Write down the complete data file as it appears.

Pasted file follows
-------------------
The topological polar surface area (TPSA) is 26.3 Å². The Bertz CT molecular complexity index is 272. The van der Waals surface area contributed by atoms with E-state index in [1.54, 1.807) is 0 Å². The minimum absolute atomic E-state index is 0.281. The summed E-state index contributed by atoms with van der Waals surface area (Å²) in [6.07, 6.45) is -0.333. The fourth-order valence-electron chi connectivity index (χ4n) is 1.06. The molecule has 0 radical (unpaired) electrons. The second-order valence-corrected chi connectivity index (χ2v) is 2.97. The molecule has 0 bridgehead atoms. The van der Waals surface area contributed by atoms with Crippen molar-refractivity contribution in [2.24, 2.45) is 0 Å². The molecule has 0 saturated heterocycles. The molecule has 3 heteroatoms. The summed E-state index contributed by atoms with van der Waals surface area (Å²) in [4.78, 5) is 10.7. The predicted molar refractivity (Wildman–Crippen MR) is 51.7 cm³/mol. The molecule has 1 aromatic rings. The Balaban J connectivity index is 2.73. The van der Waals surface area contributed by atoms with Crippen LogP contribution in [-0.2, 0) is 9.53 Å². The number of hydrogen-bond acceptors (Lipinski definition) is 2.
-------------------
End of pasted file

The topological polar surface area (TPSA) is 26.3 Å². The Bertz CT molecular complexity index is 272. The van der Waals surface area contributed by atoms with E-state index in [1.54, 1.807) is 0 Å². The minimum absolute atomic E-state index is 0.281. The summed E-state index contributed by atoms with van der Waals surface area (Å²) in [6.07, 6.45) is -0.333. The fourth-order valence-electron chi connectivity index (χ4n) is 1.06. The molecule has 0 radical (unpaired) electrons. The second-order valence-corrected chi connectivity index (χ2v) is 2.97. The molecule has 0 bridgehead atoms. The van der Waals surface area contributed by atoms with Crippen molar-refractivity contribution in [2.24, 2.45) is 0 Å². The molecule has 0 saturated heterocycles. The molecule has 3 heteroatoms. The summed E-state index contributed by atoms with van der Waals surface area (Å²) in [4.78, 5) is 10.7. The predicted molar refractivity (Wildman–Crippen MR) is 51.7 cm³/mol. The molecule has 1 aromatic rings. The Balaban J connectivity index is 2.73. The van der Waals surface area contributed by atoms with Crippen LogP contribution in [-0.2, 0) is 9.53 Å². The number of hydrogen-bond acceptors (Lipinski definition) is 2.